As the members of this committee know, Canada has an aging population. For the first time ever, there are now more people in Canada aged 65 and over than there are under age 15. Research from countries where ARR has been adopted shows that much of the royalties collected go to senior artists, a fact which makes sense when one considers that it can take a lifetime for artists to achieve notoriety. ARR will work to augment retirement incomes for senior artists.

The case of Daphne Odjig, quoted above, is a perfect example. Daphne did not achieve the fame she now enjoys until very late in life. Now that she is in her 90’s her work is being resold rapidly and yet she doesn’t benefit at all. In 2012 alone, 12 of her artworks were sold at auction. Had the ARR been in place, she would have earned $7,218 in royalties that year.

It is often taken for granted that artists thrive once they become established, but CARFAC has found that even Governor General Award winning artists find it difficult, if not impossible, to make a living from their art. The implementation of an ARR in Canada would provide greater financial independence for our senior artists, many of whom are in need. Mary Pratt is one of Canada’s foremost living painters and today she struggles to support herself throughout her old age. She says:

I have seen my work escalate in value by quite a big percentage. A painting done in 1966 fetched $40 and is valued now at $20,000. As we get older it gets harder and harder to find the energy to produce enough work to maintain a decent living.”

 

Conclusion

CARFAC is requesting to be included as a witness in the pre-budgetary consultation hearings. As well, we urge the Minister of Finance to enshrine the Artists’ Resale Right/Droit de Suite (ARR) in Canada and to make the necessary subsequent amendments to the Federal Income Tax Act and the Copyright Act. CARFAC has developed a complete proposal for how the ARR might work best in Canada, based on the best practices established elsewhere, and in consultation with the Canadian visual arts community. This proposal, as well as an ARR FAQ are available on request.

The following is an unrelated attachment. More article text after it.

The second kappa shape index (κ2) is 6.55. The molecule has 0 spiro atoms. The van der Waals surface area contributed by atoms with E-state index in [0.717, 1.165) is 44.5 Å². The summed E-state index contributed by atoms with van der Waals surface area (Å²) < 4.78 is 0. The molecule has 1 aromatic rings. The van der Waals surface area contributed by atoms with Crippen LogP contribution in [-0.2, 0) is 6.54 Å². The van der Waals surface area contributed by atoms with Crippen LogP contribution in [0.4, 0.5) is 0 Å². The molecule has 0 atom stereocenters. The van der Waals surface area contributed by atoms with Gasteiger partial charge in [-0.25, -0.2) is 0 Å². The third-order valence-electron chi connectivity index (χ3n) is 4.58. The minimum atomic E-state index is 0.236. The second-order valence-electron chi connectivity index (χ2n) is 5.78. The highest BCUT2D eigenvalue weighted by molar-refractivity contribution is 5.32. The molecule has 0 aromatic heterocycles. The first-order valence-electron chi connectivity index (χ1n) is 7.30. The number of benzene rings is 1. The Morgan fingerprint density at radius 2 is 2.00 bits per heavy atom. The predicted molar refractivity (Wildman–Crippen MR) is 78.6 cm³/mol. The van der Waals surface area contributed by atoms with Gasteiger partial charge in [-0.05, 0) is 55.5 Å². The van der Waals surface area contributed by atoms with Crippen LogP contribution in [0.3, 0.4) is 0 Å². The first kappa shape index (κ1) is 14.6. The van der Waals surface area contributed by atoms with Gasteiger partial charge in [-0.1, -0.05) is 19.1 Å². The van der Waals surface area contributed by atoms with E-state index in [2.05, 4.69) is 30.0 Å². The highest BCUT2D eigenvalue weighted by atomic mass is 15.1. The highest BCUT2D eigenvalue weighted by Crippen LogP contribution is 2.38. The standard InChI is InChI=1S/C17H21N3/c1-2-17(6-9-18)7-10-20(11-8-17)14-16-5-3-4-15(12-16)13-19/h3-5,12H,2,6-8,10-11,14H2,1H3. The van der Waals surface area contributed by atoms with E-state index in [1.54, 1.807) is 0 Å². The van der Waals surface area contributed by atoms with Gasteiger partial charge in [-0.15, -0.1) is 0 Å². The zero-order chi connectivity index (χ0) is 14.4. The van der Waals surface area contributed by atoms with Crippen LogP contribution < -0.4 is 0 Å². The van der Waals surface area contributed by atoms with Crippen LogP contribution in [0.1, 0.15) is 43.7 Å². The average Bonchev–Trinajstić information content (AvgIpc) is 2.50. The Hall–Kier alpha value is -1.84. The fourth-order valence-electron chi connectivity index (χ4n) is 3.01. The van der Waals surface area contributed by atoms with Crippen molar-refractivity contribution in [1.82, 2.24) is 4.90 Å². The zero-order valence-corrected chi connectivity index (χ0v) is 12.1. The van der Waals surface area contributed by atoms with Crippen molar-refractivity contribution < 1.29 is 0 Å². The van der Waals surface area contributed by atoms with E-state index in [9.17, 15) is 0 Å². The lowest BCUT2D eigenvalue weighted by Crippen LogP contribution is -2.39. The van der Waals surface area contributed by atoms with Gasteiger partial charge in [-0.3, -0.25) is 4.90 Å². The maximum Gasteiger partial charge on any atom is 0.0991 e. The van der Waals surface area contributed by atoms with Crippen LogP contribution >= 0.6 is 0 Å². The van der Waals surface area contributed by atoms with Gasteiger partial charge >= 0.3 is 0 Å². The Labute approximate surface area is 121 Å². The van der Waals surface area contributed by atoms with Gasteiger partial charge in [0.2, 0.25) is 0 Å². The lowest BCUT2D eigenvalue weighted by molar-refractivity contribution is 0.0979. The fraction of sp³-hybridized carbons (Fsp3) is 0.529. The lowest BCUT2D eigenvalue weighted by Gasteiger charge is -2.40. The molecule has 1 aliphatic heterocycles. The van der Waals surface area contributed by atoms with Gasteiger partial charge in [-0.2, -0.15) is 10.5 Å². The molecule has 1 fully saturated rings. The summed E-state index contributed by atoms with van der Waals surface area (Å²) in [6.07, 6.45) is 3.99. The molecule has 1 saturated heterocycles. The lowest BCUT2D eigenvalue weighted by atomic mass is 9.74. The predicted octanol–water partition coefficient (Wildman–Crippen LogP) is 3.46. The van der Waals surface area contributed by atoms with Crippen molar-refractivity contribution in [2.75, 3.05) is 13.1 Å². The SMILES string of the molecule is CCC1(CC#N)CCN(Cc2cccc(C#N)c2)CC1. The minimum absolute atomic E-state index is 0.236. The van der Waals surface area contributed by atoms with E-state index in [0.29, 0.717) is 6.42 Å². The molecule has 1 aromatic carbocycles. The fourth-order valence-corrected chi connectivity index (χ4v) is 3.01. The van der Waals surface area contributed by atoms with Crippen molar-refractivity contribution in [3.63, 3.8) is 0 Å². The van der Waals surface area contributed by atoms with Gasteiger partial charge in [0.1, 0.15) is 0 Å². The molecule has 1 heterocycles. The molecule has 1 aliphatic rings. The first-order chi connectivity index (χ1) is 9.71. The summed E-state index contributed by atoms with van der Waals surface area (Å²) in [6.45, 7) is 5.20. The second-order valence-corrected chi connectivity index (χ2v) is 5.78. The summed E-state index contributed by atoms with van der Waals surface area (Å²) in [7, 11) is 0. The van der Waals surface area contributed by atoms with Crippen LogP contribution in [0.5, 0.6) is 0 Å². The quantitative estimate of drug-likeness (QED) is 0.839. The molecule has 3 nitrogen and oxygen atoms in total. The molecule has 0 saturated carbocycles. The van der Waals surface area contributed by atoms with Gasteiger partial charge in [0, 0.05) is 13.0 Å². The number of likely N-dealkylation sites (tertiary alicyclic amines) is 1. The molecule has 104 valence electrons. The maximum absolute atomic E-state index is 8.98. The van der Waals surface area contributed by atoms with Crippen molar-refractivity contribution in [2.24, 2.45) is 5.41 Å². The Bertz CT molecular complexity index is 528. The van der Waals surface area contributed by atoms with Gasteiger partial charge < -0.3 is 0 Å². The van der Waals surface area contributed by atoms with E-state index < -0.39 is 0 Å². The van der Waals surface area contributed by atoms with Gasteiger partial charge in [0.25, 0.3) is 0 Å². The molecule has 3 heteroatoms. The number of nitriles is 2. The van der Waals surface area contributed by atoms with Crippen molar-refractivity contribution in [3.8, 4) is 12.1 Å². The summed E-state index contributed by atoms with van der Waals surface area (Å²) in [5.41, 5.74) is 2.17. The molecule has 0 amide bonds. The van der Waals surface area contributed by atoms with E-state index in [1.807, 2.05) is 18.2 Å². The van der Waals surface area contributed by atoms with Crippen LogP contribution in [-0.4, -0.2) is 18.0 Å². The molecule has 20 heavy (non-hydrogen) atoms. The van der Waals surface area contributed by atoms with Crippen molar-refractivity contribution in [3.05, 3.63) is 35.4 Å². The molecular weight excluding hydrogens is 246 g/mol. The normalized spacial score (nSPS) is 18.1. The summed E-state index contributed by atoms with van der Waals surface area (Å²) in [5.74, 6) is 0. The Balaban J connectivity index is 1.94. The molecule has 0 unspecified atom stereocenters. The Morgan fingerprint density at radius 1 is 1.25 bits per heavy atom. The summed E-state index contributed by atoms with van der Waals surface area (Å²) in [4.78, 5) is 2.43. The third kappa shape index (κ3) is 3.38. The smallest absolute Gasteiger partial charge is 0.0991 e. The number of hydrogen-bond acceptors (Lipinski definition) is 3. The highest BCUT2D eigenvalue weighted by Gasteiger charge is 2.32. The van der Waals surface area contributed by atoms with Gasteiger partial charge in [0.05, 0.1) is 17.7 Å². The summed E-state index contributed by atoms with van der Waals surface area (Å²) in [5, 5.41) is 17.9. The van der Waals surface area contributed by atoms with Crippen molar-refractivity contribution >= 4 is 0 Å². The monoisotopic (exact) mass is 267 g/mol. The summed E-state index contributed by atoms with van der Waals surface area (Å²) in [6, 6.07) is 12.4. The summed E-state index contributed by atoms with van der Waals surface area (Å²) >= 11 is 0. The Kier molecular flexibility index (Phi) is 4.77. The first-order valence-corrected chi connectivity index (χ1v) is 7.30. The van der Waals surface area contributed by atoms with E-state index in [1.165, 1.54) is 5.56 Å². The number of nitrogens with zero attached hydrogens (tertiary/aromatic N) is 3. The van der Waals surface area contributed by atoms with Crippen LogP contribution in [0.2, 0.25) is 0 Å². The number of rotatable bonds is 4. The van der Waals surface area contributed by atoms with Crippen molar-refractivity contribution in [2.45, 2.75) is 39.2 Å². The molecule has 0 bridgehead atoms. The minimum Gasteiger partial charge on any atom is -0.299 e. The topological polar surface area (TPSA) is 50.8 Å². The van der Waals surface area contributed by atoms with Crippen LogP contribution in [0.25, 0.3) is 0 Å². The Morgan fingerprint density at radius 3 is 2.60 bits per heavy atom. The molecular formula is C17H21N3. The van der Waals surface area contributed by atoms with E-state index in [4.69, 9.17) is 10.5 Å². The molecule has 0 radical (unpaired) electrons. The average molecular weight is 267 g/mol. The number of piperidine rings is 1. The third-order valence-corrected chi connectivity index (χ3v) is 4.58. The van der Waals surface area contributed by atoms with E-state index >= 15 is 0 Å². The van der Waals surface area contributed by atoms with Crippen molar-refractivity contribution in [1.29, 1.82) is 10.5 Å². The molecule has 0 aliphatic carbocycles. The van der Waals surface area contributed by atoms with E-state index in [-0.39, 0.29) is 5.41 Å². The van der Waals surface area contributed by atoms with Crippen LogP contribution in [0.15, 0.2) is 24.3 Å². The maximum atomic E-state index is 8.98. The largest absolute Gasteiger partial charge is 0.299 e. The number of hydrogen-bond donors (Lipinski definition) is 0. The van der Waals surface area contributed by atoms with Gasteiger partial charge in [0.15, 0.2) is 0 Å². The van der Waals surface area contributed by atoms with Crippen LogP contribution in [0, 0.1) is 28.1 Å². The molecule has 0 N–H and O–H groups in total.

In summary:

  • The ARR Royalty does not cost the treasury money, but rather creates revenue in the form of taxable income for artists.
  • The ARR will create significant income for visual artists in Canada, most of whom subsist below the poverty line.
  • The ARR will disproportionately and positively effect Indigenous artists in Canada.
  • The ARR will increase retirement security for Canada’s senior artists.

 

Thank you for considering our concerns and suggestions.

 

Sincerely,

Darrah Teitel, Director of Advocacy

CARFAC National

 

Support builds in Ottawa for the Artist’s Resale Right

May 30, 2013 Initiatives Comments Off on Support builds in Ottawa for the Artist’s Resale Right

Ottawa, Thursday, May 30, 2013 – Support across parties is building in Ottawa for the Artist’s Resale Right. NDP MP Pierre Nantel recently put a motion on the Order Paper of the House of Commons supporting the Artist’s Resale Right and Liberal MP Scott Simms introduced a private member’s bill yesterday. Some Conservative Members of Parliament have expressed their support to CARFAC for visual artists and the concept of the Artist’s Resale Right. These include Gerald Keddy, Member of Parliament for South Shore – St. Margaret’s.

The Artist Resale Right will give artists 5% from the resale of their work through auction houses and commercial galleries. It is common for visual art to appreciate in value over time, as the reputation of the artist grows. For example, acclaimed Montreal artist Marcel Barbeau gave a painting to a friend in the 1950s which resold in 2008 for $75,000. Barbeau didn’t receive a penny from this sale.

“There’s support from all over Canada, from North to South, to make sure Canadian artists can benefit from the resale of their works here and abroad,” said Nantel. “Now we also have the support from MPs from across the political spectrum. Artist Resale Right exists in dozens of countries like France, the UK and Australia: now’s the time to make it a reality in Canada.”